Rusty Miller, with wife, Patty.

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SWAINTON – “He could light up any room,” Laura Miller said. “His deep joy in the Lord radiated in all that he did.”

Miller wrote these words describing her father, George “Rusty” Miller, who suddenly passed away Sept. 7. A pillar, in Cape May County, Miller, 70, cared for others, illustrating the truth that actions speak louder than words. 

Born May 24, 1950, Miller was the oldest of three brothers. Growing up in Philadelphia, Miller went to teacher’s college, where he refined his love of music. According to his brother, Mark Miller, Rusty Miller excelled at trombone and played a variety of music. 

“He was always there,” said Mark Miller, during a phone interview Sept. 10, from his Maryland home. He described Rusty Miller’s example as an older brother. From playing baseball to playing in a band, the younger brothers “looked up” to the one they called “Rusty.” 

Due to his red hair, Miller first received the nickname from his parents, George and Anna Mae. 

Miller invested in the next generation in education for over 41 years. His educational experience culminated in serving as a high school administrator, at the Cape May County Technical School, for 27 years. Helping upcoming generations find their way was more than a job, it was a calling. 

Miller’s professional life merged with the personal, as he participated with his church’s food pantry and Cape Issues, a non-partisan volunteer group that advocates for the betterment of life, in Cape May County. 

“As a member of the Cape Issues group, he was a leader on the education subcommittee,” Cape Issues member Thomas Henry wrote Sept. 9. 

“Cape May County is going to miss this gentleman who dedicated his life to improving educational opportunities for the youth and adults of the county,” Henry continued. 

"I liked Rusty from the first moment I was introduced to him, at Cape Issues,” stated Kathleen Wyatt, a Cape Issues member. 

“He made me feel welcome and part of the group. He was fair-minded - not so much on one side of the argument - that he was not willing to listen,” she added.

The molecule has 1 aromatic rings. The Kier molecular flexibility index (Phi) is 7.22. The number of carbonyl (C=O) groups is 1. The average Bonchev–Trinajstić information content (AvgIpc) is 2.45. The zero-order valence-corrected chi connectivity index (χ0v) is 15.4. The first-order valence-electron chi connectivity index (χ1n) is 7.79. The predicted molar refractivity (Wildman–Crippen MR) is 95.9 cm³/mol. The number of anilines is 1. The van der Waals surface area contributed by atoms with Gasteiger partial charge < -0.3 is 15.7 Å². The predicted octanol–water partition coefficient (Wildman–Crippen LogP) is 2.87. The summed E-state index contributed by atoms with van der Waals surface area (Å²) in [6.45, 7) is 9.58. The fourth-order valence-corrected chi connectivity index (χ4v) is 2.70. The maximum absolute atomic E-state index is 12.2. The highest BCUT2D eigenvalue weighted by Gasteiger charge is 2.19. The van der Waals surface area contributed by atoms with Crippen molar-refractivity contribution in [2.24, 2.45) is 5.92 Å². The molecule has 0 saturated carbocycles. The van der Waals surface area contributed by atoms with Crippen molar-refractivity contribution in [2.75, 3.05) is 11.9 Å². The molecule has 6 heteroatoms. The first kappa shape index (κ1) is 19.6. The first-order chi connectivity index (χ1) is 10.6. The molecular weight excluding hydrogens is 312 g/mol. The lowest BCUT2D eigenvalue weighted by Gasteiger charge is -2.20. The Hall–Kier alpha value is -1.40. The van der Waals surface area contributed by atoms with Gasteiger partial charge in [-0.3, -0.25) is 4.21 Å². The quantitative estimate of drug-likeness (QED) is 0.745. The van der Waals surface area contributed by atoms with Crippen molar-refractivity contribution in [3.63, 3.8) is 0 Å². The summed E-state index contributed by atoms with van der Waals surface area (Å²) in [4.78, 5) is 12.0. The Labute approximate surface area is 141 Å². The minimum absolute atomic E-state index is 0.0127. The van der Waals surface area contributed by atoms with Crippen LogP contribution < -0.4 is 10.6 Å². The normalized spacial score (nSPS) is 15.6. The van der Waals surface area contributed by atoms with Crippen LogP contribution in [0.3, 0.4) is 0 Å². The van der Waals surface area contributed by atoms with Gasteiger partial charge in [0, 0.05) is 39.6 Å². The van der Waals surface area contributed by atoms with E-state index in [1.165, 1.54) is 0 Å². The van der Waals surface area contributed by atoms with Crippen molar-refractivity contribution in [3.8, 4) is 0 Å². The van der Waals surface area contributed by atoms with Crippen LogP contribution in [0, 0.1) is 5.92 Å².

Wildwood Mayor Peter Byron expressed shock at Miller’s passing. 

“Absolutely horrible. In addition to being an extremely bright guy, he was truly a caring, nice person,” Byron stated, in an email, Sept. 9. 


A young Rusty struggling with a heavy catch.

Mark Miller noted Rusty Miller's “dedication” to the First United Methodist Church of Cape May Court House. Miller did not simply warm a pew – he faithfully sang in the church choir and held various leadership positions, helping to organize and reach goals. 

Miller also enjoyed fishing and boating off the coast. Described as an “avid fisherman,” Miller knew the bounty of the sea. 

“He had a knack for forecasting the weather,” said Mark Miller, explaining his brother’s knowledge of nautical weather patterns. An annual youth fishing tournament will be held in Rusty Miller’s honor, according to Mark Miller. 

Rusty Miller’s joy of life was apparent to everyone, said his wife, Patty. His stilled piano will be felt. He leaves behind four children.

“Rusty was gifted in seeing the best in others, a fast friend, and a strong leader of a beautiful family. His family is dedicated to carrying on his legacy in the wake of the blessing he has left behind,” said Laura Miller. “Losing my dad, at first, was scary, wondering how we’d go on without our wise leader. I was quickly reminded that my dad gained all his wisdom from reading the Bible and having a relationship with Jesus. I’m encouraged knowing we have direct access to his reference book, the Bible, and have the same opportunity to know Jesus - the man of perfect wisdom.”

A public viewing was held Sept. 12, at the First United Methodist Church of Cape May Court House, and instead of flowers, donations could be made to the First United Methodist Church of Cape May Court House, for the Church Street Christian School. Rusty Miller was “instrumental” in the Church Street Christian School, according to family members. 

“He loved kids,” said Mark Miller. 

In a world reeling from inner strife and the impacts of COVID-19, Rusty Miller leaves a legacy rich in purposeful action. No one can change the world overnight, but Miller helped by touching one life at a time.  

To contact Rachel Rogish, email

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